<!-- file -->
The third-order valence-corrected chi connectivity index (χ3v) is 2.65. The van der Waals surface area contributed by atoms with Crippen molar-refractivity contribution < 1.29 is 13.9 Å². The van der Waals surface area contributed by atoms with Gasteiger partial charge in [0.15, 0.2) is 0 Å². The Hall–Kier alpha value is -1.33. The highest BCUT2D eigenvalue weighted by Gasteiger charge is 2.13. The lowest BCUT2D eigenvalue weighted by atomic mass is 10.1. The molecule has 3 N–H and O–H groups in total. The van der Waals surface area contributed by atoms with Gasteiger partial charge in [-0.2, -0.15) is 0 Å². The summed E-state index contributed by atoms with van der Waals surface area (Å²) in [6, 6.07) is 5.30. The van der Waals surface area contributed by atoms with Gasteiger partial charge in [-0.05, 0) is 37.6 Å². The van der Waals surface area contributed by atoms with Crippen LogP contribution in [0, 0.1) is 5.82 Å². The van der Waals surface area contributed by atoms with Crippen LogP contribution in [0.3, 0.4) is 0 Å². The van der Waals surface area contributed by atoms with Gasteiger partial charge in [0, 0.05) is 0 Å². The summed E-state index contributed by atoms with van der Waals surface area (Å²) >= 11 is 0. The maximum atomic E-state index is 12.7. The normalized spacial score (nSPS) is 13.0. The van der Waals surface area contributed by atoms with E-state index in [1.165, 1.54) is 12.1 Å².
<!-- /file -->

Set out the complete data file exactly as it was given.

The third-order valence-corrected chi connectivity index (χ3v) is 2.65. The van der Waals surface area contributed by atoms with Crippen molar-refractivity contribution < 1.29 is 13.9 Å². The van der Waals surface area contributed by atoms with Gasteiger partial charge in [0.15, 0.2) is 0 Å². The Hall–Kier alpha value is -1.33. The highest BCUT2D eigenvalue weighted by Gasteiger charge is 2.13. The lowest BCUT2D eigenvalue weighted by atomic mass is 10.1. The molecule has 3 N–H and O–H groups in total. The van der Waals surface area contributed by atoms with Gasteiger partial charge in [-0.2, -0.15) is 0 Å². The summed E-state index contributed by atoms with van der Waals surface area (Å²) in [6, 6.07) is 5.30. The van der Waals surface area contributed by atoms with Gasteiger partial charge in [-0.05, 0) is 37.6 Å². The van der Waals surface area contributed by atoms with Crippen LogP contribution in [0, 0.1) is 5.82 Å². The van der Waals surface area contributed by atoms with Crippen LogP contribution in [0.3, 0.4) is 0 Å². The van der Waals surface area contributed by atoms with Gasteiger partial charge in [0, 0.05) is 0 Å². The summed E-state index contributed by atoms with van der Waals surface area (Å²) >= 11 is 0. The maximum atomic E-state index is 12.7. The normalized spacial score (nSPS) is 13.0. The van der Waals surface area contributed by atoms with E-state index in [1.165, 1.54) is 12.1 Å².